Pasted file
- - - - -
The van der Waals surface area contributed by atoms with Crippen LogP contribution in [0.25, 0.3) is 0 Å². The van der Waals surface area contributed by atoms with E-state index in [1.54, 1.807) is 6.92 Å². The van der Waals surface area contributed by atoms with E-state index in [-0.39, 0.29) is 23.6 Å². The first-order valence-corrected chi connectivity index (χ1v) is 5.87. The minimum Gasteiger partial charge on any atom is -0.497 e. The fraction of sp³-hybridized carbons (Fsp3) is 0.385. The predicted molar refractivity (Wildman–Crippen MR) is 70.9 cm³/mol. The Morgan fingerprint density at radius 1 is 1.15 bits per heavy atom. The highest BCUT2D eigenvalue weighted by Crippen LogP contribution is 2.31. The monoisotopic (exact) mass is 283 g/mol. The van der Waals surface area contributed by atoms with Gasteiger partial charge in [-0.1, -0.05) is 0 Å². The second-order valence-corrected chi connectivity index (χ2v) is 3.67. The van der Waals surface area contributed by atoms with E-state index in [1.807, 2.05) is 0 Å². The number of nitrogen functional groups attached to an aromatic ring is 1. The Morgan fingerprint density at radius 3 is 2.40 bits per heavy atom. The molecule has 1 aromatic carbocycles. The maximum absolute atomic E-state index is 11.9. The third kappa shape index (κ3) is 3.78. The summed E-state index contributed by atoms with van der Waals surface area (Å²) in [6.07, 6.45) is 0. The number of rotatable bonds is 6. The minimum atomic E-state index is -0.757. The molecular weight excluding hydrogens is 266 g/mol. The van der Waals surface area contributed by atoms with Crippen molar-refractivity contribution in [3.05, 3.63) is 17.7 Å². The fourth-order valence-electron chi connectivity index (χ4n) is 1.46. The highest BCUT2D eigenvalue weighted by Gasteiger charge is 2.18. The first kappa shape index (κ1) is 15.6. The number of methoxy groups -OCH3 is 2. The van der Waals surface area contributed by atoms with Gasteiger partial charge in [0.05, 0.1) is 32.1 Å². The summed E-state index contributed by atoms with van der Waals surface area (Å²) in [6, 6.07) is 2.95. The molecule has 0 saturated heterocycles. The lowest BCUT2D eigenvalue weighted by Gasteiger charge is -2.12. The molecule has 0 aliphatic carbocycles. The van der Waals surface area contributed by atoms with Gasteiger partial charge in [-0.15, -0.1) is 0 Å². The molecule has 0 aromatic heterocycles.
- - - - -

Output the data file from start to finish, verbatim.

The van der Waals surface area contributed by atoms with Crippen LogP contribution in [0.25, 0.3) is 0 Å². The van der Waals surface area contributed by atoms with E-state index in [1.54, 1.807) is 6.92 Å². The van der Waals surface area contributed by atoms with E-state index in [-0.39, 0.29) is 23.6 Å². The first-order valence-corrected chi connectivity index (χ1v) is 5.87. The minimum Gasteiger partial charge on any atom is -0.497 e. The fraction of sp³-hybridized carbons (Fsp3) is 0.385. The predicted molar refractivity (Wildman–Crippen MR) is 70.9 cm³/mol. The Morgan fingerprint density at radius 1 is 1.15 bits per heavy atom. The highest BCUT2D eigenvalue weighted by Crippen LogP contribution is 2.31. The monoisotopic (exact) mass is 283 g/mol. The van der Waals surface area contributed by atoms with Gasteiger partial charge in [-0.1, -0.05) is 0 Å². The second-order valence-corrected chi connectivity index (χ2v) is 3.67. The van der Waals surface area contributed by atoms with E-state index in [1.807, 2.05) is 0 Å². The number of nitrogen functional groups attached to an aromatic ring is 1. The Morgan fingerprint density at radius 3 is 2.40 bits per heavy atom. The molecule has 1 aromatic carbocycles. The maximum absolute atomic E-state index is 11.9. The third kappa shape index (κ3) is 3.78. The summed E-state index contributed by atoms with van der Waals surface area (Å²) in [6.07, 6.45) is 0. The number of rotatable bonds is 6. The minimum atomic E-state index is -0.757. The molecular weight excluding hydrogens is 266 g/mol. The van der Waals surface area contributed by atoms with Crippen molar-refractivity contribution in [3.05, 3.63) is 17.7 Å². The fourth-order valence-electron chi connectivity index (χ4n) is 1.46. The highest BCUT2D eigenvalue weighted by Gasteiger charge is 2.18. The first kappa shape index (κ1) is 15.6. The number of methoxy groups -OCH3 is 2. The van der Waals surface area contributed by atoms with Gasteiger partial charge in [0.05, 0.1) is 32.1 Å². The summed E-state index contributed by atoms with van der Waals surface area (Å²) in [6, 6.07) is 2.95. The molecule has 0 saturated heterocycles. The lowest BCUT2D eigenvalue weighted by Gasteiger charge is -2.12. The molecule has 0 aliphatic carbocycles. The van der Waals surface area contributed by atoms with Gasteiger partial charge in [-0.15, -0.1) is 0 Å². The molecule has 0 aromatic heterocycles.